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Publication numberUS6921850 B1
Publication typeGrant
Application numberUS 10/036,702
Publication dateJul 26, 2005
Filing dateDec 31, 2001
Priority dateDec 31, 2001
Fee statusPaid
Publication number036702, 10036702, US 6921850 B1, US 6921850B1, US-B1-6921850, US6921850 B1, US6921850B1
InventorsJayantilal Devabhai Patel
Original AssigneePioneer Hi-Bred International, Inc.
Export CitationBiBTeX, EndNote, RefMan
External Links: USPTO, USPTO Assignment, Espacenet
Canola line 45A55
US 6921850 B1
Abstract
A canola line designated 45A55, plants and seeds of the 45A55 canola line, methods for producing a canola plant produced by crossing the 45A55 line with itself or with another canola plant, and hybrid canola seeds and plants produced by crossing the 45A55 line with another canola line or plant are provided.
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Claims(24)
1. Seed of a canola variety 45A55, representative seed of said canola variety 45A55 having been deposited under ATCC Accession No. PTA-5684.
2. A canola plant, or a part thereof, produced by growing the seed of claim 1.
3. The canola plant part of claim 2, wherein said part is pollen.
4. The canola plant part of claim 2, wherein said part is an ovule.
5. A tissue culture of regenerable cells from the plant of claim 2.
6. The tissue culture according to claim 5, wherein the cells of the tissue culture are from a plant part selected from the group consisting of leaf, pollen, cotyledon, hypocotyl, embryo, root, pod, flower, shoot and stalk.
7. A canola plant regenerated from the tissue culture of claim 5, wherein the plant has all the morphological and physiological characteristics of canola variety 45A55, representative seed of said canola variety 45A55 having been deposited under ATCC Accession No. PTA-5684.
8. A method for producing a first generation hybrid canola seed wherein the method comprises: crossing the plant of claim 2 with a different inbred parent canola plant, and harvesting the resultant first generation hybrid canola seed.
9. The method of claim 8 for producing a first generation hybrid canola seed, wherein 45A55 is the female parent, representative seed of said canola variety 45A55 having been deposited under ATCC Accession No. PTA-5684.
10. The method of claim 8 for producing a first generation hybrid canola seed, wherein 45A55 is the male parent, representative seed of said canola variety 45A55 having been deposited under ATCC Accession No. PTA-5684.
11. A canola plant, or a part thereof, having all the physiological and morphological characteristics of the plant of claim 2.
12. The canola plant part of claim 11, wherein said part is pollen.
13. The canola plant part of claim 11, wherein said part is an ovule.
14. A tissue culture of regenerable cells from the plant of claim 11.
15. The tissue culture according to claim 14, wherein the cells of the tissue culture are from a tissue plant part selected from the group consisting of leaf, pollen, cotyledon, hypocotyl, embryo, root, pod, flower, shoot and stalk.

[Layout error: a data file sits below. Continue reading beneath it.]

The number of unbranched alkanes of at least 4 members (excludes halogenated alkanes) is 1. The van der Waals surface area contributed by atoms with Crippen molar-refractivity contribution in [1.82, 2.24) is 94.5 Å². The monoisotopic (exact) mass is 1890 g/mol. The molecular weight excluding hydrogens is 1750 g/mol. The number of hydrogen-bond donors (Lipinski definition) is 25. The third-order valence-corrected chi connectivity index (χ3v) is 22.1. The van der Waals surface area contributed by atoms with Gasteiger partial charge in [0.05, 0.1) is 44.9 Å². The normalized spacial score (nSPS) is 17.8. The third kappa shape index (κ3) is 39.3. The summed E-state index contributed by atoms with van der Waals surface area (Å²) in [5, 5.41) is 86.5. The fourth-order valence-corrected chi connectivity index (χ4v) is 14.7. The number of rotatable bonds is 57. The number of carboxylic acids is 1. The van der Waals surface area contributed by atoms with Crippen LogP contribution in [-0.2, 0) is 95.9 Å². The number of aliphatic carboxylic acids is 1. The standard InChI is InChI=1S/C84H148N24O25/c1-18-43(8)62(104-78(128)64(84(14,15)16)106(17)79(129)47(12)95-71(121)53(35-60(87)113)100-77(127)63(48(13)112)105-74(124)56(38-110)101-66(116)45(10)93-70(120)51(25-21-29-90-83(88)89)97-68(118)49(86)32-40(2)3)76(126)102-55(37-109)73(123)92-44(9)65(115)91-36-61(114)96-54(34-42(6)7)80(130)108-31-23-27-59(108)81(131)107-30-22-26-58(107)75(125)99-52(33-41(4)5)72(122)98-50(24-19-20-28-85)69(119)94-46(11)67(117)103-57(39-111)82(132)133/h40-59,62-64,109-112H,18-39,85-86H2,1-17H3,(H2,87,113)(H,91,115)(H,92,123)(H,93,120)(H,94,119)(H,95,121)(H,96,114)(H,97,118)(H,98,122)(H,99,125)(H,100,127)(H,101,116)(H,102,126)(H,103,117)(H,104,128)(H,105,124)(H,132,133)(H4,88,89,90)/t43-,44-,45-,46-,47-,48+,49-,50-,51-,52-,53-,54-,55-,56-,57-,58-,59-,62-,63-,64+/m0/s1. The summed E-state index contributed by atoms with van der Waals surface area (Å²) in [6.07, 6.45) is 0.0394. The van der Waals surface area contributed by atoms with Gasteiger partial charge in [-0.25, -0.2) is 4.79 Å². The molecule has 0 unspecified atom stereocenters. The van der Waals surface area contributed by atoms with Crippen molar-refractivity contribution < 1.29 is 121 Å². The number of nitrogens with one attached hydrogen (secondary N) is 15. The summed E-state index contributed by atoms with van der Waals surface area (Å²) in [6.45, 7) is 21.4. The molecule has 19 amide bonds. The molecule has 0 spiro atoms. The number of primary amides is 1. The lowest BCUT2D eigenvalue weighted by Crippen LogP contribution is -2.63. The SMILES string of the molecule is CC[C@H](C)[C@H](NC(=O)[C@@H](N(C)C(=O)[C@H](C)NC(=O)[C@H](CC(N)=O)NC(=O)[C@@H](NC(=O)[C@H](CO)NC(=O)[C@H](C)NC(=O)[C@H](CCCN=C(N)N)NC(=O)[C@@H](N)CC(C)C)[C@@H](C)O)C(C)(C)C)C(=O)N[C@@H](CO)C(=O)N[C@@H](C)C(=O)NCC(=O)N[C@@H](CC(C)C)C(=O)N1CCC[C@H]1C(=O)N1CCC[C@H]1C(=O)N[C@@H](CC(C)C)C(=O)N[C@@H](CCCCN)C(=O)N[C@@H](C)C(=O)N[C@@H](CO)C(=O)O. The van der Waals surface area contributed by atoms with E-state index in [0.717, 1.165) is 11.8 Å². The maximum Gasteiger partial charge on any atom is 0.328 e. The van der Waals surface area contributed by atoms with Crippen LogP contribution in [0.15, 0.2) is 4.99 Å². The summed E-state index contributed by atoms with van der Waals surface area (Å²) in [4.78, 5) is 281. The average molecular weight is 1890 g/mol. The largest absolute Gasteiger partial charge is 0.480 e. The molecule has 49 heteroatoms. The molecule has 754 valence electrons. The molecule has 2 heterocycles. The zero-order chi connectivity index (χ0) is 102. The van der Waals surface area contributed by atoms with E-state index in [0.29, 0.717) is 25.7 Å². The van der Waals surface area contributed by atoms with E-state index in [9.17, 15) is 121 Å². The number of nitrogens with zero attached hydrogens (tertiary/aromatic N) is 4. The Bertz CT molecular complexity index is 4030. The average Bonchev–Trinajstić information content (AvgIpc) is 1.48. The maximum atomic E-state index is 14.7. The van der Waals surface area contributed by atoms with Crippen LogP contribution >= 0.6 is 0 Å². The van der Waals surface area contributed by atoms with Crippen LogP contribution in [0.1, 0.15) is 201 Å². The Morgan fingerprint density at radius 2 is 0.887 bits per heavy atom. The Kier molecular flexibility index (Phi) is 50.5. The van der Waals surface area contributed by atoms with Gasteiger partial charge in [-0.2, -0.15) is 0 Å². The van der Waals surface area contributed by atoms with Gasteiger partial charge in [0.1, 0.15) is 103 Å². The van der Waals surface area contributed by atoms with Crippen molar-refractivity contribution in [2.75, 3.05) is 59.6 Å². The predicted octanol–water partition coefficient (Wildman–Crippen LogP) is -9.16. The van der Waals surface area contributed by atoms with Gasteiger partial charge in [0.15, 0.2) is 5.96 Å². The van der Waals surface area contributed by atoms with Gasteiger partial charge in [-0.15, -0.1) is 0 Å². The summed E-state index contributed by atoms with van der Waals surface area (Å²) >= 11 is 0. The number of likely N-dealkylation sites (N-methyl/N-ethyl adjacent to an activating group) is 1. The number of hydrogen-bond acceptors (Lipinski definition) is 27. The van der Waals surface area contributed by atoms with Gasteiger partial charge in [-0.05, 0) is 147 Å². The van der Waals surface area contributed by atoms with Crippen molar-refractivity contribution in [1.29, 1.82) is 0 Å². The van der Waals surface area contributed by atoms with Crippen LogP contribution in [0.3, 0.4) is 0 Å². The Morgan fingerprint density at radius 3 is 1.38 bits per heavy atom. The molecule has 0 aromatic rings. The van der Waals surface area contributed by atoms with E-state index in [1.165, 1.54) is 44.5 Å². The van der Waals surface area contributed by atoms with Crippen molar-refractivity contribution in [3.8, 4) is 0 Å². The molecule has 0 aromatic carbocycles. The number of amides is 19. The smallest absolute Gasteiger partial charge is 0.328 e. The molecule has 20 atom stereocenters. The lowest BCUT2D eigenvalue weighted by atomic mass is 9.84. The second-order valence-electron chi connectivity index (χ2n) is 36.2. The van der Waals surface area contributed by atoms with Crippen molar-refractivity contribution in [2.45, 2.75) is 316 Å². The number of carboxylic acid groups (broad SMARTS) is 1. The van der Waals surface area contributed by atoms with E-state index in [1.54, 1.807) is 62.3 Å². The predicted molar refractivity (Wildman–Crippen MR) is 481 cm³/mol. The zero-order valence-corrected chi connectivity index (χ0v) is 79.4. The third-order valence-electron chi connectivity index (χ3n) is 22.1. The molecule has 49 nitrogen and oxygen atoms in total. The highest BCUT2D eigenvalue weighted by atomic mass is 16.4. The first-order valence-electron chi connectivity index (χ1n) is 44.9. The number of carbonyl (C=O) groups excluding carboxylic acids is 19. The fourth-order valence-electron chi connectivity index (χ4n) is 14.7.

16. A canola plant regenerated from the tissue culture of claim 11, wherein the plant has all the morphological and physiological characteristics of canola variety 45A55, representative seed of said canola variety 45A55 having been deposited under ATCC Accession No. PTA-5684.
17. A method for producing a first generation hybrid canola seed wherein the method comprises:
crossing the plant of claim 11 with a different inbred parent canola plant, and harvesting the resultant first generation hybrid canola seed.
18. The method of claim 17 for producing a first generation hybrid canola seed, wherein the different inbred parent canola plant is a female parent.
19. The method of claim 17 for producing a first generation hybrid canola seed, wherein the different inbred parent canola plant is a male parent.
20. A method for producing a first generation (F1) canola variety 45A55 progeny canola plant, wherein the method comprises:
(a) crossing canola variety 45A55, representative seed of said canola variety 45A55 having been deposited under ATCC Accession No. PTA-5684 with a second canola plant to yield progeny canola seed; and
(b) growing said progeny canola seed, under plant growth conditions, to yield said first generation (F1) canola variety 45A55 progeny canola plant.
21. A method for producing a male sterile canola line, wherein the method comprises:
crossing the canola plant of claim 2 with a second canola plant to yield progeny canola seed,
wherein the second canola plant has cytoplasmic male sterility; and
growing said progeny canola seed to yield an F1 male sterile canola plant.
22. Protoplasts produced from the tissue culture of claim 5.
23. Protoplasts produced from the tissue culture of claim 14.
24. A method for producing a male sterile canola line wherein the method comprises:
crossing the canola plant of claim 2 with a second canola plant to yield progeny canola seed,
wherein the second canola plant has nuclear male sterility; and
growing said progeny canola seed to yield an F1 male sterile canola plant.
Description
FIELD OF THE INVENTION

The invention is in the field of Brassica napus breeding (i.e., canola breeding), specifically relating to the canola line designated 45A55.